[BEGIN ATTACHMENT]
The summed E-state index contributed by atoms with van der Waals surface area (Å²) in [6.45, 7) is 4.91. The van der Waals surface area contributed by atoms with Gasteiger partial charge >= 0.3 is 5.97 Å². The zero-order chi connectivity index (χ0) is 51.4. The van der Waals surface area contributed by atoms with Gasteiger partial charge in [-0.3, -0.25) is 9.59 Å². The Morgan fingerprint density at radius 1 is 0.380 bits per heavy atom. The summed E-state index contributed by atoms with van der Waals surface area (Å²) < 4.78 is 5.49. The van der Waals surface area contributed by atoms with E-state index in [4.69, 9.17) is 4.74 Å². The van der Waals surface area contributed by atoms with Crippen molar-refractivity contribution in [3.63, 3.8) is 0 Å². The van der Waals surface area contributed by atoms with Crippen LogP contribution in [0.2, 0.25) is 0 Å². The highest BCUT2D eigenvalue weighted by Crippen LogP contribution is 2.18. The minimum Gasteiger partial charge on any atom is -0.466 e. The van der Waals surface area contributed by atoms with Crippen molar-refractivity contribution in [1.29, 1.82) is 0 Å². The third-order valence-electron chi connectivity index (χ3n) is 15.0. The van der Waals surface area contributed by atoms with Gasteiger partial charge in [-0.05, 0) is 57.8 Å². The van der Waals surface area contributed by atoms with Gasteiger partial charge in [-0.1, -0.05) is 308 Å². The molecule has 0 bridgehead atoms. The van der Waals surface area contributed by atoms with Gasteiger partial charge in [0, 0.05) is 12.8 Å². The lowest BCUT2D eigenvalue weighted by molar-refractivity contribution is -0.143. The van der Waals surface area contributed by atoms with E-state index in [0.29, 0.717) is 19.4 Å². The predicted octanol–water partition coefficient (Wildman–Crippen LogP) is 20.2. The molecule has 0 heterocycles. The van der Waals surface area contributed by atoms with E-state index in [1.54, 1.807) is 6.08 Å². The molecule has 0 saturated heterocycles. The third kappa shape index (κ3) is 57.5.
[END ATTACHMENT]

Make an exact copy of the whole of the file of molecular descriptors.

The summed E-state index contributed by atoms with van der Waals surface area (Å²) in [6.45, 7) is 4.91. The van der Waals surface area contributed by atoms with Gasteiger partial charge >= 0.3 is 5.97 Å². The zero-order chi connectivity index (χ0) is 51.4. The van der Waals surface area contributed by atoms with Gasteiger partial charge in [-0.3, -0.25) is 9.59 Å². The Morgan fingerprint density at radius 1 is 0.380 bits per heavy atom. The summed E-state index contributed by atoms with van der Waals surface area (Å²) < 4.78 is 5.49. The van der Waals surface area contributed by atoms with E-state index in [4.69, 9.17) is 4.74 Å². The van der Waals surface area contributed by atoms with Crippen molar-refractivity contribution in [3.63, 3.8) is 0 Å². The van der Waals surface area contributed by atoms with Crippen LogP contribution in [0.2, 0.25) is 0 Å². The highest BCUT2D eigenvalue weighted by Crippen LogP contribution is 2.18. The minimum Gasteiger partial charge on any atom is -0.466 e. The van der Waals surface area contributed by atoms with Crippen molar-refractivity contribution in [1.29, 1.82) is 0 Å². The third-order valence-electron chi connectivity index (χ3n) is 15.0. The van der Waals surface area contributed by atoms with Gasteiger partial charge in [-0.05, 0) is 57.8 Å². The van der Waals surface area contributed by atoms with Gasteiger partial charge in [-0.1, -0.05) is 308 Å². The molecule has 0 bridgehead atoms. The van der Waals surface area contributed by atoms with Gasteiger partial charge in [0, 0.05) is 12.8 Å². The lowest BCUT2D eigenvalue weighted by molar-refractivity contribution is -0.143. The van der Waals surface area contributed by atoms with E-state index in [0.29, 0.717) is 19.4 Å². The predicted octanol–water partition coefficient (Wildman–Crippen LogP) is 20.2. The molecule has 0 heterocycles. The van der Waals surface area contributed by atoms with E-state index in [1.54, 1.807) is 6.08 Å². The molecule has 0 saturated heterocycles. The third kappa shape index (κ3) is 57.5.